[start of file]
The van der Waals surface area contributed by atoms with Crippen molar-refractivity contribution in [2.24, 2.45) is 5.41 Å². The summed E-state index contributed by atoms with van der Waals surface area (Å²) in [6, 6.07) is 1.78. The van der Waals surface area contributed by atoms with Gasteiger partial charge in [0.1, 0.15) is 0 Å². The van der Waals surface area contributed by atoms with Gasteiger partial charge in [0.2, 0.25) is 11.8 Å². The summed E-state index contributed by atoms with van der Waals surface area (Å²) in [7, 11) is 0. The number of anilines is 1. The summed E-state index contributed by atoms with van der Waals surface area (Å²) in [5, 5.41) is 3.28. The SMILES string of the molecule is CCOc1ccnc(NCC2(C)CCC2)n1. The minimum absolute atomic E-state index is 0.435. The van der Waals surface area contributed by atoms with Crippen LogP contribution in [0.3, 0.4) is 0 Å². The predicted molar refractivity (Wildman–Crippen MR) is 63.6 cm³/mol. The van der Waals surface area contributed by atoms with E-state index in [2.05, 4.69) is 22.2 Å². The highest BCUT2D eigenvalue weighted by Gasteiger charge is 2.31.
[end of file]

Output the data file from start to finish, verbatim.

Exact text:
The van der Waals surface area contributed by atoms with Crippen molar-refractivity contribution in [2.24, 2.45) is 5.41 Å². The summed E-state index contributed by atoms with van der Waals surface area (Å²) in [6, 6.07) is 1.78. The van der Waals surface area contributed by atoms with Gasteiger partial charge in [0.1, 0.15) is 0 Å². The van der Waals surface area contributed by atoms with Gasteiger partial charge in [0.2, 0.25) is 11.8 Å². The summed E-state index contributed by atoms with van der Waals surface area (Å²) in [7, 11) is 0. The number of anilines is 1. The summed E-state index contributed by atoms with van der Waals surface area (Å²) in [5, 5.41) is 3.28. The SMILES string of the molecule is CCOc1ccnc(NCC2(C)CCC2)n1. The minimum absolute atomic E-state index is 0.435. The van der Waals surface area contributed by atoms with Crippen LogP contribution in [0.3, 0.4) is 0 Å². The predicted molar refractivity (Wildman–Crippen MR) is 63.6 cm³/mol. The van der Waals surface area contributed by atoms with E-state index in [2.05, 4.69) is 22.2 Å². The highest BCUT2D eigenvalue weighted by Gasteiger charge is 2.31.